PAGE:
The Effects of Global Warming on Solar

With a Focus on Commercial and Industrial (C&I) Systems

by: Lee Streisfield-Leitner, AEE-REP, NAPCEP, Business Development Manager, 174 Power Global C&I

Much has been said about how solar will play a huge role in combating global warming. This article reviews that role, then looks at the opposite: how solar installations will be impacted by global warming and what, if anything, to do in response.

No, the title of this article isn’t backwards. Many, many people have already written about the effects of solar on global warming – more accurately, how solar energy is a critical tool in our efforts to mitigate the severity of the climate crisis that is upon us.

We’re mostly going to discuss the opposite: how global warming will affect solar energy systems and, therefore, what we may need to consider regarding the design, installation, and maintenance of those systems. This is something that doesn’t seem to get much mention, though it should.

SOLAR MITIGATES GLOBAL WARMING

Carbon Reduction

As a form of clean, renewable energy, solar (along with wind, hydropower, wave/tidal and geothermal) holds out tremendous promise in the process of transitioning away from fossil fuels. As we continue to install solar energy systems, we tap into a vast, clean renewable resource (the sun’s energy), meeting more and more of our needs without producing significant amounts of greenhouse gasses. Over a typical 25-35-year service life, solar systems produce no emissions in their creation of energy, since they are using the sun as their “fuel” (i.e., rather than burning a fossil fuel like coal, diesel or natural gas). Once a solar panel has been producing electricity for about a year its embodied energy has been erased, making no further contribution to global warming while pumping out decades of clean electricity over its remaining service life. Thus, solar is described as having an energy payback time (EPBT) of about a year. By comparison, a coal burning power plant has an EPBT of approximately 3.3 years, and a nuclear power plant has an EPBT of about 2.5 years.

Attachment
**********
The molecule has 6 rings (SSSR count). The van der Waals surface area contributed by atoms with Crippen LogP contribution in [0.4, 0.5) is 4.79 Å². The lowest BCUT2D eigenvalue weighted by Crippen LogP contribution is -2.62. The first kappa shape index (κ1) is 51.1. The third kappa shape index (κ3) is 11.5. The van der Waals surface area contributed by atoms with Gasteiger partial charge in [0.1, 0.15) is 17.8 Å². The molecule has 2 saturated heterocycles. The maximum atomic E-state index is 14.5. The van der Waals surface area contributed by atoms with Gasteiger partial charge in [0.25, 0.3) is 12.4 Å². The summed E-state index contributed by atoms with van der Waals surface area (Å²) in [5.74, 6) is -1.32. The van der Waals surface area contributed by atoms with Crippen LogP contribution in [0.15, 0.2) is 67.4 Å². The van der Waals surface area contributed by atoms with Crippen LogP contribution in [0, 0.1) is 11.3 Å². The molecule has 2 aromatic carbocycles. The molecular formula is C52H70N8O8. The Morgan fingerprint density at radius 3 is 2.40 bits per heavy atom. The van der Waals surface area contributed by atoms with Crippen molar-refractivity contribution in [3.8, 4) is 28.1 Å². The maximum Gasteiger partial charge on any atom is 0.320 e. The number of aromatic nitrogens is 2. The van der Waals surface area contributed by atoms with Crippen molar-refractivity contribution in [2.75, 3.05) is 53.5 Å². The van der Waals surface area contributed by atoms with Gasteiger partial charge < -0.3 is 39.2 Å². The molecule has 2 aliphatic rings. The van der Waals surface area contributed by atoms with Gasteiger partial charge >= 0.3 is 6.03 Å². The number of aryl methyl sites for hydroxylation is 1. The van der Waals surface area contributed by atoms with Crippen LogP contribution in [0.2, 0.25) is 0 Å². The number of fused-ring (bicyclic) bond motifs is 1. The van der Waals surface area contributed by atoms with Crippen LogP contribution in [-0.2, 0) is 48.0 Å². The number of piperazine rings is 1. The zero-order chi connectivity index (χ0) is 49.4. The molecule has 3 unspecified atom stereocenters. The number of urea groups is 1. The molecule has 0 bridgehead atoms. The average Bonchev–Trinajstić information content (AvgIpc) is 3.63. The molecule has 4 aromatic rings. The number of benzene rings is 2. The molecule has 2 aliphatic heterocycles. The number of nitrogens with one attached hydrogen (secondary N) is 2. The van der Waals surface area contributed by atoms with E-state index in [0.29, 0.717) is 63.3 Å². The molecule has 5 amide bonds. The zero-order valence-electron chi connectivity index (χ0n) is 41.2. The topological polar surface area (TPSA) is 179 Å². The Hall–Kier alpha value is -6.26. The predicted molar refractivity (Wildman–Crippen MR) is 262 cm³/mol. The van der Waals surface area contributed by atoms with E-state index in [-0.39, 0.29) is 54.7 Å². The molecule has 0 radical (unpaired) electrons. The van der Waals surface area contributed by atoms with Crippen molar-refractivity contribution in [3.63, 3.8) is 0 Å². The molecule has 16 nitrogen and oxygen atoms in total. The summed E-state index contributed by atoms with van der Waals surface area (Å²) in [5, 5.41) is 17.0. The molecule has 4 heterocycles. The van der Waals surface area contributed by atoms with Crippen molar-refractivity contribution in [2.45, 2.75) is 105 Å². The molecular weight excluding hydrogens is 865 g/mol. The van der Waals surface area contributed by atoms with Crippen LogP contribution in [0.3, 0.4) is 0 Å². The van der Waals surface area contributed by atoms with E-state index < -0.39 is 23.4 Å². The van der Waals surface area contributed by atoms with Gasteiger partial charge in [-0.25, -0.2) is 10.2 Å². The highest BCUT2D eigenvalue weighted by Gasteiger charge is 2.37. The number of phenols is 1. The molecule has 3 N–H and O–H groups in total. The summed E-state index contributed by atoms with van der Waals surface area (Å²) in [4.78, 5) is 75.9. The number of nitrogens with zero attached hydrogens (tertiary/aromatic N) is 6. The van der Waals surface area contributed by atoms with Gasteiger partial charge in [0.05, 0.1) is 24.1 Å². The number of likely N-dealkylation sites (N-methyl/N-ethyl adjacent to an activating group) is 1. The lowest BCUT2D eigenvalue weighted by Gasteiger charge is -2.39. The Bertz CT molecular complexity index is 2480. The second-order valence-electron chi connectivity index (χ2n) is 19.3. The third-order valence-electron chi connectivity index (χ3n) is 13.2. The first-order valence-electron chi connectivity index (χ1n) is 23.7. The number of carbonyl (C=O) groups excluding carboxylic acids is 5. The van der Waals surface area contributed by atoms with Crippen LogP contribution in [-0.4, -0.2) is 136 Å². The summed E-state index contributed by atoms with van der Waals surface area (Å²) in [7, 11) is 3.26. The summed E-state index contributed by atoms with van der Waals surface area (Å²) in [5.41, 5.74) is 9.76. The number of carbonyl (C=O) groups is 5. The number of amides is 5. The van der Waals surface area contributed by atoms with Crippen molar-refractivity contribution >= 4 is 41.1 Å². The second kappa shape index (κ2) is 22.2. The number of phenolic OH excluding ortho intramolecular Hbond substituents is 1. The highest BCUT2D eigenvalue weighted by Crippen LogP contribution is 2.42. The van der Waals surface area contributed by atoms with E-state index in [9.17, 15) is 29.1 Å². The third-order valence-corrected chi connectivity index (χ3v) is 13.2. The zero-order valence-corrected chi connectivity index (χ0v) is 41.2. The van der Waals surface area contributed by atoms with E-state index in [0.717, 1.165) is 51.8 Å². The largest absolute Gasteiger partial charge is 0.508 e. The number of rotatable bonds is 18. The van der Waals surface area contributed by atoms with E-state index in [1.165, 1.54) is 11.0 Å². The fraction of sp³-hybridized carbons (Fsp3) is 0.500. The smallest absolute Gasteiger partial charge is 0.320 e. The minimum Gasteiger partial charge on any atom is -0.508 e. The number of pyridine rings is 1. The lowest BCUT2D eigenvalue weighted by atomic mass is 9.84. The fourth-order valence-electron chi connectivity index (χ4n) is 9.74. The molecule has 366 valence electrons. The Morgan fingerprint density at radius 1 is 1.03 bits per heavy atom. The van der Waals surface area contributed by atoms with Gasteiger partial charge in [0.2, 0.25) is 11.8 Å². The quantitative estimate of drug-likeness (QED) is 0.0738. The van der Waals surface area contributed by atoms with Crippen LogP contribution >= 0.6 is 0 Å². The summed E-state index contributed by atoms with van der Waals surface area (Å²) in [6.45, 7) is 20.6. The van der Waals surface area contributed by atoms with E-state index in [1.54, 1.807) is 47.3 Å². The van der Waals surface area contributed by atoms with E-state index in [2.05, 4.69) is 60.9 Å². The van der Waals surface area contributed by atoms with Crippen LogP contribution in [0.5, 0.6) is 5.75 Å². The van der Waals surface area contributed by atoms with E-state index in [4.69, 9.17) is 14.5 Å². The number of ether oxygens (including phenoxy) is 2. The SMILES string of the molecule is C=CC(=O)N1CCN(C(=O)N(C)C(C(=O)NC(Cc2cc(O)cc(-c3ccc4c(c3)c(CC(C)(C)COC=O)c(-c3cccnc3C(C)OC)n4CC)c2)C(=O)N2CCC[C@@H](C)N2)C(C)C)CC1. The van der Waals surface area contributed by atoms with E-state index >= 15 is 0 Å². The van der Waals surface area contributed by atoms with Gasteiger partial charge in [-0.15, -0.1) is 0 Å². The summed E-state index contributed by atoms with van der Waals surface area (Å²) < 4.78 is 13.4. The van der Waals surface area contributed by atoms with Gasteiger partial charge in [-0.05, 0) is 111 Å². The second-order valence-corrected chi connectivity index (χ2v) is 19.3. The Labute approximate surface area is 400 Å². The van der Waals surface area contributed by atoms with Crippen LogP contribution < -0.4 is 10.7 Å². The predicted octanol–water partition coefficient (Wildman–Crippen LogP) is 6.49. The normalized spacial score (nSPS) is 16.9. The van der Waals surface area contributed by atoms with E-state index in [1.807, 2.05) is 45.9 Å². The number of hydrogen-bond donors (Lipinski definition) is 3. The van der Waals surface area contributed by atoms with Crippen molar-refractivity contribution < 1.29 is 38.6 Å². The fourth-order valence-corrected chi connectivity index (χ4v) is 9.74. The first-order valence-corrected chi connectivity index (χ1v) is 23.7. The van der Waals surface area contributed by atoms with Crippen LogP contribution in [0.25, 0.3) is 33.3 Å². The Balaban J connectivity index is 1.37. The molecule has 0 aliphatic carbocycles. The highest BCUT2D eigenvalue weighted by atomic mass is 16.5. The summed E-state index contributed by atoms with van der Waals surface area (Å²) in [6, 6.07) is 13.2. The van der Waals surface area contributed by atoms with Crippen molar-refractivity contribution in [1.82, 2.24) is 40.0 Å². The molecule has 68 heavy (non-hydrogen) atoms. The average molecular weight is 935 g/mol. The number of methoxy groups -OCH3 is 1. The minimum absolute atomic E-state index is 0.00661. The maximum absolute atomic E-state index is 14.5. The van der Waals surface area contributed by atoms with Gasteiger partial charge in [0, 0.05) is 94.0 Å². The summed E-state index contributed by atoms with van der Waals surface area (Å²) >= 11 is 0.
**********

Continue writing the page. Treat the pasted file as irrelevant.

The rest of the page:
As we continue to install solar energy systems, we tap into a vast, clean renewable resource (the sun’s energy), meeting more and more of our needs without producing significant amounts of greenhouse gasses

LEE STREISFIELD-LEITNER, AEE-REP, NABCEP

Water Use

In addition to a clear win on the carbon front for electricity production (vs. fossil fuels), solar wins when it comes to water use: one lifecycle analysis suggests a median of 330 liters of water used per MWh of average energy production for solar whereas, for example, coal comes in at 2,200 liters/MWh, natural gas at 598 liters/MWh or nuclear at 2,290 liters/MWh. (Note in the table below solar is referred to as “PV” – short for “photovoltaic.” Also, note that the X axis is logarithmic.)

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